Bucks County Courier Times

Activists March For Health Care Reform

Bucks County Courier Times — Sunday, April 5, 2009

Bucks County Courier Times

Local health care reform activists met at the Langhorne train station on their way to rally in Philadelphia Saturday for better national health care.

Contingents of Health Care For America Now from Pennsylvania and New Jersey marched across the Benjamin Franklin Bridge and met in the middle to symbolize the importance of uniting for "A Bridge to Health Care," the motto of the rally.

"We want to say how grateful we are for the budget resolution in the House and Senate that enables a down payment for Obama's health care reform. That shows Congress is serious and something can get done," said Robin Stelly, a member of Penn Action and Coalition for Peace Action. She helped organize the local group. Recently, Congress passed a resolution to support the outlines of President Obama's proposed $634 billion for health care reform in his budget plan.

The group takes its cue in part from Martin Luther King Jr.'s call for less money spent on military defense and more on social and economic initiatives. Holding the rally on April 4 is especially meaningful because it's the anniversary of King's assassination, said Stelly.

Half an hour before their train was due to depart, about 20 activists waved red, white and blue signs reading "Health Care For America NOW!" and "Health for All, NOW."

Currently, people have to dig deep for exorbitant co-pays and hospital fees, so for people without jobs, getting proper medical treatment is impossible, said Bensalem resident Tammie Clawges.

"I have friends that worked their whole lives but can't afford to pay for a hospital or a doctor," she said. She wants to see her 12-year-old daughter Charlie live life without having to worry about health care expenses.

Bill Stevens, also of Bensalem, was happy to see that Clawges was taking Charlie and two of Charlie's friends to the rally.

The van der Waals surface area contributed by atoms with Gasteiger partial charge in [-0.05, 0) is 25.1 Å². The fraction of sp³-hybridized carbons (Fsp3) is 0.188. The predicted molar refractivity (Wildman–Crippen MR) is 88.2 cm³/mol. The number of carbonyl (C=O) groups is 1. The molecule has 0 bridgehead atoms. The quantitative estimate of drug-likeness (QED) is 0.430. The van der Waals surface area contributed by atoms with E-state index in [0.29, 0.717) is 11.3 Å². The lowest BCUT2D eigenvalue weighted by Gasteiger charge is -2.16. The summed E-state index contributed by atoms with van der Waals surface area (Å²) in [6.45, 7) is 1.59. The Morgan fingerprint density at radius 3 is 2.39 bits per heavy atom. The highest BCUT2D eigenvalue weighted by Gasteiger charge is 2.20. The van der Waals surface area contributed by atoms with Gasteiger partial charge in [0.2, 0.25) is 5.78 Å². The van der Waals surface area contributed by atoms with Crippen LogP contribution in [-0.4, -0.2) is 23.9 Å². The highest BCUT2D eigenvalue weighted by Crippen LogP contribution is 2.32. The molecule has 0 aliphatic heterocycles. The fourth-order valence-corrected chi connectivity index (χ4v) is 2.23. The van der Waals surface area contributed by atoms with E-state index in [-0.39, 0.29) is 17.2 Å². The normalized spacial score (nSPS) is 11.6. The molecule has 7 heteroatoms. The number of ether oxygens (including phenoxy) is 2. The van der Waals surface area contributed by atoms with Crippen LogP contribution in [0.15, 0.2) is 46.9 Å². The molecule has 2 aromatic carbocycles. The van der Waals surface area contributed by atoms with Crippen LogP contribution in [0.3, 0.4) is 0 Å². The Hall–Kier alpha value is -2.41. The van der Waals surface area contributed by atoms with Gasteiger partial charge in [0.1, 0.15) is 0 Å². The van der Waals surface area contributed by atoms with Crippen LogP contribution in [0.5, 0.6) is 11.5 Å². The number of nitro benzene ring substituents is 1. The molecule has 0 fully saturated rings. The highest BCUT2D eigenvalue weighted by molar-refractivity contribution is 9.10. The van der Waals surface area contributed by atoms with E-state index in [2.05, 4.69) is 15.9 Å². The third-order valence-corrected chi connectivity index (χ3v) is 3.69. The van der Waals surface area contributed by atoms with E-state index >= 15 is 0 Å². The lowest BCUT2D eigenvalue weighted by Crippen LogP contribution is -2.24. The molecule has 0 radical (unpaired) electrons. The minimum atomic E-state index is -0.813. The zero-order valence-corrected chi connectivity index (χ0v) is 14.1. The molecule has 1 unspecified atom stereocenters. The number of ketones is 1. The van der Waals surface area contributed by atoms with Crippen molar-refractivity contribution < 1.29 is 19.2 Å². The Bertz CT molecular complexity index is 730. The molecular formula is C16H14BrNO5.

"I don't see many young people coming out to these. This legislation is going to change their whole lives," he said.

Retired doctor Henry D'Silva of Newtown has seen enough of what he thinks is an unfair system. There's one solution that's been proven to work in Europe, Japan, Canada and a range of other countries, and that's universal health care, he said.

"We don't have to do it exactly like them, but we need to unify and do it through a single system," he said. D'Silva talked about 10 to 12 specific changes he would like to see, including making sure that even if someone loses his job, he should still have health care. The same standard of care should be available for all people, and the cost of health care technologies, from doing an MRI to selling prescription drugs, should be lowered.

"Also, doctors and hospitals right now charge 40 to 50 percent more than in other countries." To get some perspective on how health care works globally, people should watch "Sick Around the World," a PBS special, D'Silva said.

Stelly said she'd like to see private medical insurance companies release their grip on the market so it can expand in the public sector and people can choose less expensive quality options.

"The private companies say they won't be able to compete, but come on, this is America. We say, find a way. They already do it in other countries."

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